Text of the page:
Catch the dazzling Tom Wesselmann retrospective in Manhattan

Tom Wesselmann is perhaps one of the world’s most iconic pop artists. His work is often compared to that of Andy Warhol, with some critics even saying that Wesselmann represented pop art more succinctly than any of his contemporaries.

When the artist died in 2004, various art institutions staged shows of the artist’s work, but over the past few years, Wesselmann seems to have gained a new popularity, a rebirth that’s resulted in various exhibits of his work across museums in the United States and Canada.

This spring, and until May 28, Mitchell-Innes & Nash gallery is holding the first retrospective of the artist’s work in New York since his death in 2004.

Wesselmann was best-known for his “Great American Nude” series, large-scale renderings of female bodies juxtaposed with still-life objects like Coke bottles. His bold, colorful works were fraught with controversy, some viewers even going so far as to accuse him of misogyny and of objectifying the female form. But Wesselmann was dismissive of such comments, as he was of the “pop artist” designation. In his eyes, his work was simply an extravagant celebration of exquisite colors and grand, generous shapes.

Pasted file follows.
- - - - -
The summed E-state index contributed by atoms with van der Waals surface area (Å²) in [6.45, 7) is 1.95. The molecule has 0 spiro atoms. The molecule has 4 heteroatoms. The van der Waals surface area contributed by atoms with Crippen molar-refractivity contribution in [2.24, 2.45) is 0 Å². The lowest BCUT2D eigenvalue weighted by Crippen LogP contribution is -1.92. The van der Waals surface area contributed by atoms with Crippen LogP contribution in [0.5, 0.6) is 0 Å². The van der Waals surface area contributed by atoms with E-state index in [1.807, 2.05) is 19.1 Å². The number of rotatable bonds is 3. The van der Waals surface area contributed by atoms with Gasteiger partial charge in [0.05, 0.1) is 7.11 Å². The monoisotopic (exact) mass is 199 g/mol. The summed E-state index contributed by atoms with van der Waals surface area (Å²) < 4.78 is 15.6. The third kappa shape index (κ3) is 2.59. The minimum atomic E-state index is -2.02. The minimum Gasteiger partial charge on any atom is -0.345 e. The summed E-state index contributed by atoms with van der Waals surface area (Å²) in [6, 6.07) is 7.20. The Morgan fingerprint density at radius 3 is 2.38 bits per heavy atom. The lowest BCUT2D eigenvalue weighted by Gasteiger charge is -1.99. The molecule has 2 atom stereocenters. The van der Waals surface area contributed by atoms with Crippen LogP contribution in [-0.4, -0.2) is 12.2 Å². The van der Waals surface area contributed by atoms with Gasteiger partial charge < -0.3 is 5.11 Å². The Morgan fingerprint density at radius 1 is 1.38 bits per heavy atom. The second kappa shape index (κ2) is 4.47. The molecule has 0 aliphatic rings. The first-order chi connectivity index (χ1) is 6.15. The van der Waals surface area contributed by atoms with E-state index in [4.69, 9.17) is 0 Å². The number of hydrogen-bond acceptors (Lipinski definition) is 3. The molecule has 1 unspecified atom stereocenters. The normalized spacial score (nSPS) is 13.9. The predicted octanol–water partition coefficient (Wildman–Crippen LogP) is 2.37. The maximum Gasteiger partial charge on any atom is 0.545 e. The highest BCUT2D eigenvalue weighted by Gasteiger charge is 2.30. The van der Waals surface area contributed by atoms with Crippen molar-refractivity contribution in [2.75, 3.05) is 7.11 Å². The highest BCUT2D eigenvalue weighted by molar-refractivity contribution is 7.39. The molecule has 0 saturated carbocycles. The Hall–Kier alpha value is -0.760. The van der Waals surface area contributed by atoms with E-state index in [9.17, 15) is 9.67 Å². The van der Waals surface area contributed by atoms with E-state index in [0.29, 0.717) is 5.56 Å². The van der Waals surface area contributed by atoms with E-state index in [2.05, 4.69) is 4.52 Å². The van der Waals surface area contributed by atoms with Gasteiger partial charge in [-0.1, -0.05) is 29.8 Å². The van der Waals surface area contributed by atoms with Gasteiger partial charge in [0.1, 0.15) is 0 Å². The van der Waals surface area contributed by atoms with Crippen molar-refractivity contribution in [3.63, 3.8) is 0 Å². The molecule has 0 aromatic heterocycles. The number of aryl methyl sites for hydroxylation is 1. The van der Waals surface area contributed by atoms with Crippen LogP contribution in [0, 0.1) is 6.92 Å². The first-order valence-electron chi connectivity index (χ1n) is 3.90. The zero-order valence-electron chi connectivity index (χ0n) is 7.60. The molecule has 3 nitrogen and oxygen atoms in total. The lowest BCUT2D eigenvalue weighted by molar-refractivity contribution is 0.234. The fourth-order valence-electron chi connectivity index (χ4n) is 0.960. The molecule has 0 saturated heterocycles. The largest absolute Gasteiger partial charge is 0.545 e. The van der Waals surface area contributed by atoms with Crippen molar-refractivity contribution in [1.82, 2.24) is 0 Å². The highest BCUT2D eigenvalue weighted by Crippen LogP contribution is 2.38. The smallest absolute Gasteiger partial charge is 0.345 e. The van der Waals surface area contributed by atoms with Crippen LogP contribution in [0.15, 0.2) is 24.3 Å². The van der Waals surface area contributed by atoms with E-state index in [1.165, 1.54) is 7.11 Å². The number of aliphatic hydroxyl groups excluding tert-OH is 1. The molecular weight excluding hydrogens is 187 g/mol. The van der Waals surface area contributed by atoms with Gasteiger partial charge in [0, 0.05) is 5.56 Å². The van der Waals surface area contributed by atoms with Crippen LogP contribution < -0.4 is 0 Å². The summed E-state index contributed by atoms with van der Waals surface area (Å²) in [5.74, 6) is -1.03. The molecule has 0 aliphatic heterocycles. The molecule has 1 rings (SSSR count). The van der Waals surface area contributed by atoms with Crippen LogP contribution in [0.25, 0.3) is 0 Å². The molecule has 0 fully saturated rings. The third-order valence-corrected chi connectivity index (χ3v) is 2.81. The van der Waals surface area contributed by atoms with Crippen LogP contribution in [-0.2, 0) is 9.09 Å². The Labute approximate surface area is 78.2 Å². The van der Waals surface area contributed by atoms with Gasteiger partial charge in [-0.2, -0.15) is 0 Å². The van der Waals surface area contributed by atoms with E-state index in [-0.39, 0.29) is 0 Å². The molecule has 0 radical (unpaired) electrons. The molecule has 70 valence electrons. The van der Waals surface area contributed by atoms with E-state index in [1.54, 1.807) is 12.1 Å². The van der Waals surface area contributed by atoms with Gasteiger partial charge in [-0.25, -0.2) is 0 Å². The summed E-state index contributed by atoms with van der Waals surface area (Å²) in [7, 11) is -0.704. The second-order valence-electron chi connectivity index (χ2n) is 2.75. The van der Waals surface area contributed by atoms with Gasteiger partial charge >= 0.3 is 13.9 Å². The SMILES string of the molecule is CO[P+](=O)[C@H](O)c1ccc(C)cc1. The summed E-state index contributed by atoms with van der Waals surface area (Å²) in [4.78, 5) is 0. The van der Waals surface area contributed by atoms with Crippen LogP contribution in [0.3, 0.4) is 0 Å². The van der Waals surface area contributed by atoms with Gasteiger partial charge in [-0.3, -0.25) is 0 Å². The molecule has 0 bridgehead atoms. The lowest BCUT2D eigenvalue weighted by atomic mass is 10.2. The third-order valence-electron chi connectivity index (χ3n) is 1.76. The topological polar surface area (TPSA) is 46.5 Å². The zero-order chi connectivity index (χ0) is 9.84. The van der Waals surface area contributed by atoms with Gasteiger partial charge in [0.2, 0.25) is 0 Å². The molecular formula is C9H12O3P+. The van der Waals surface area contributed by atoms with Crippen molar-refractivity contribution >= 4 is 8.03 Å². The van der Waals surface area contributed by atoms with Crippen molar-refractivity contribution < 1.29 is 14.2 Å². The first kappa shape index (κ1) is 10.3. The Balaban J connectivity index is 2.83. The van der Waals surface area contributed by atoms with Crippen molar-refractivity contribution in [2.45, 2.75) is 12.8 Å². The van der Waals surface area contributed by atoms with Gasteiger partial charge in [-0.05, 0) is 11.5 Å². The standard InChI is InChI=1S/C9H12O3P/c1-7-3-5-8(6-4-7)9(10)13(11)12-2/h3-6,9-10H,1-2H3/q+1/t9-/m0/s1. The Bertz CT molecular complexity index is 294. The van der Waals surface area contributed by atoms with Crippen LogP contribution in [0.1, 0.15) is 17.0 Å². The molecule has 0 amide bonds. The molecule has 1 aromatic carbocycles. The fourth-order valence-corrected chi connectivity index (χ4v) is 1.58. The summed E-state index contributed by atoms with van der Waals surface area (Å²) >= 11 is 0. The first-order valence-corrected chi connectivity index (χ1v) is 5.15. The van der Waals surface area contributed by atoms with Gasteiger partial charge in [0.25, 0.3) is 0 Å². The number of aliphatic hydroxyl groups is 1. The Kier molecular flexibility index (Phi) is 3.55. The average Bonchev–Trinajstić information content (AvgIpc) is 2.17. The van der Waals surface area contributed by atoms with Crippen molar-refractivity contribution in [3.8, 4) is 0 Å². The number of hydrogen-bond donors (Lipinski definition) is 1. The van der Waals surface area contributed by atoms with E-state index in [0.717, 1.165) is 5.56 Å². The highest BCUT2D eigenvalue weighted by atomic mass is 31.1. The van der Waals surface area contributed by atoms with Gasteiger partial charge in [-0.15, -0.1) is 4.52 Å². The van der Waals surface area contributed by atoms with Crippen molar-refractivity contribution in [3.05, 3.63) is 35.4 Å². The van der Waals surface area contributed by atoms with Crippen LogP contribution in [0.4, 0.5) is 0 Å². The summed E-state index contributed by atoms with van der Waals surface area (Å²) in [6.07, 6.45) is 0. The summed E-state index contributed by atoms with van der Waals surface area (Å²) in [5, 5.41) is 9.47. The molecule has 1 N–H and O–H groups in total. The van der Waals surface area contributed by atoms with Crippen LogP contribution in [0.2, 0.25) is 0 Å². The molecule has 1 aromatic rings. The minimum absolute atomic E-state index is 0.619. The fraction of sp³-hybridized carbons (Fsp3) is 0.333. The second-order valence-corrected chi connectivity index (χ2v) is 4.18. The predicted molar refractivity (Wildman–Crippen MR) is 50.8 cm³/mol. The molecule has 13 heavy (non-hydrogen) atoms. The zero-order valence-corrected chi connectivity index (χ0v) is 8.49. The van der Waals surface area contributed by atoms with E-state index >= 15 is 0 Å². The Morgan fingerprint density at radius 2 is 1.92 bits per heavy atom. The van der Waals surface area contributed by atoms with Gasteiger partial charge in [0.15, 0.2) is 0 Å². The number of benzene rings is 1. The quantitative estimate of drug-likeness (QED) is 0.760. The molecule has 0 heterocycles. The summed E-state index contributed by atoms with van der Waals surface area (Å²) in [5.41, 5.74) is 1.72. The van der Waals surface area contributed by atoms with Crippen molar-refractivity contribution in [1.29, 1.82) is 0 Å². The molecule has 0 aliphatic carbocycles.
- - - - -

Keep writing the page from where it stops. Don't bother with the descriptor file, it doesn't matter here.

The retrospective at Mitchell-Innes & Nash includes a dozen works that span the artist’s career, beginning with “Great American Nude,” created in 1961, to his final work, “Sunset Nudes,” from 2004. Guests can view steel-cut works, which is a technique Wesselmann helped develop, as well as molded plastic paintings, an innovative technique that was borrowed from commercial signage.

“With this important exhibition, we hope to show how Wesselmann has filtered the canonical subjects of art – still life, the nude and the landscape – through a unique and personal lens using the media and technical innovation of the ‘60s, ‘70s and ‘80s, offering new possibilities for painting,” says gallery co-founder Lucy Mitchell-Innes.